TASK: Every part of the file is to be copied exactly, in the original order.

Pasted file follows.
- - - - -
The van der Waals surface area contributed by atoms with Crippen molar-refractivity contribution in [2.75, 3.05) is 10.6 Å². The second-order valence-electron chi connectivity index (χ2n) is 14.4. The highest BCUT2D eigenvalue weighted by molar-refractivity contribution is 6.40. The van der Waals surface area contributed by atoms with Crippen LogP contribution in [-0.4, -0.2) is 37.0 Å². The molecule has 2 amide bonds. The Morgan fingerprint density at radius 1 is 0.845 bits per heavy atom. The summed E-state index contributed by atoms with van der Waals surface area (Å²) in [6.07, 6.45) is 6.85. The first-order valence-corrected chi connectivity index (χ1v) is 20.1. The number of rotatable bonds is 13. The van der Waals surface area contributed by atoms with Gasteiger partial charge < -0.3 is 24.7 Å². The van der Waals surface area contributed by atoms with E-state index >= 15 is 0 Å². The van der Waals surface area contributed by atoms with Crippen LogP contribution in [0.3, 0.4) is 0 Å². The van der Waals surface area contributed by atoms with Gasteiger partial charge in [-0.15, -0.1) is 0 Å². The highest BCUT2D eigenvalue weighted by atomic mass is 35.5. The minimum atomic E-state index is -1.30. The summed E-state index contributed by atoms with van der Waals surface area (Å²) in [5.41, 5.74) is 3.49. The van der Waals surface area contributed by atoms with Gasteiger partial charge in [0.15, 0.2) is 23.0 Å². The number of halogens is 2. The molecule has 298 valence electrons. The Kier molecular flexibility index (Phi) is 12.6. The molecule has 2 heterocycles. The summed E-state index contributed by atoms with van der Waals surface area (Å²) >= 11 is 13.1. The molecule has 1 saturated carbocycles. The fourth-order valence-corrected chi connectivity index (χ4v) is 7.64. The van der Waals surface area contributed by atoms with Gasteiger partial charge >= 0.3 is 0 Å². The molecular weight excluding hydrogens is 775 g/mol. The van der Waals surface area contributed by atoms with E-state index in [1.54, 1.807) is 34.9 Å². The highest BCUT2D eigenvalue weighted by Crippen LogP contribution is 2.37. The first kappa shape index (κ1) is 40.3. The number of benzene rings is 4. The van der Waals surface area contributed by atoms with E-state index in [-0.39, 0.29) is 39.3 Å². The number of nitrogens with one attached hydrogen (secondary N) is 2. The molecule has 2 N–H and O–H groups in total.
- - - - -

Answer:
The van der Waals surface area contributed by atoms with Crippen molar-refractivity contribution in [2.75, 3.05) is 10.6 Å². The second-order valence-electron chi connectivity index (χ2n) is 14.4. The highest BCUT2D eigenvalue weighted by molar-refractivity contribution is 6.40. The van der Waals surface area contributed by atoms with Crippen LogP contribution in [-0.4, -0.2) is 37.0 Å². The molecule has 2 amide bonds. The Morgan fingerprint density at radius 1 is 0.845 bits per heavy atom. The summed E-state index contributed by atoms with van der Waals surface area (Å²) in [6.07, 6.45) is 6.85. The first-order valence-corrected chi connectivity index (χ1v) is 20.1. The number of rotatable bonds is 13. The van der Waals surface area contributed by atoms with Gasteiger partial charge < -0.3 is 24.7 Å². The van der Waals surface area contributed by atoms with E-state index >= 15 is 0 Å². The van der Waals surface area contributed by atoms with Crippen LogP contribution in [0.3, 0.4) is 0 Å². The van der Waals surface area contributed by atoms with Gasteiger partial charge in [-0.15, -0.1) is 0 Å². The highest BCUT2D eigenvalue weighted by atomic mass is 35.5. The minimum atomic E-state index is -1.30. The summed E-state index contributed by atoms with van der Waals surface area (Å²) in [5.41, 5.74) is 3.49. The van der Waals surface area contributed by atoms with Gasteiger partial charge in [0.15, 0.2) is 23.0 Å². The number of halogens is 2. The molecule has 298 valence electrons. The Kier molecular flexibility index (Phi) is 12.6. The molecule has 2 heterocycles. The summed E-state index contributed by atoms with van der Waals surface area (Å²) >= 11 is 13.1. The molecule has 1 saturated carbocycles. The fourth-order valence-corrected chi connectivity index (χ4v) is 7.64. The van der Waals surface area contributed by atoms with Gasteiger partial charge >= 0.3 is 0 Å². The molecular weight excluding hydrogens is 775 g/mol. The van der Waals surface area contributed by atoms with E-state index in [1.54, 1.807) is 34.9 Å². The highest BCUT2D eigenvalue weighted by Crippen LogP contribution is 2.37. The first kappa shape index (κ1) is 40.3. The number of benzene rings is 4. The van der Waals surface area contributed by atoms with E-state index in [-0.39, 0.29) is 39.3 Å². The number of nitrogens with one attached hydrogen (secondary N) is 2. The molecule has 2 N–H and O–H groups in total.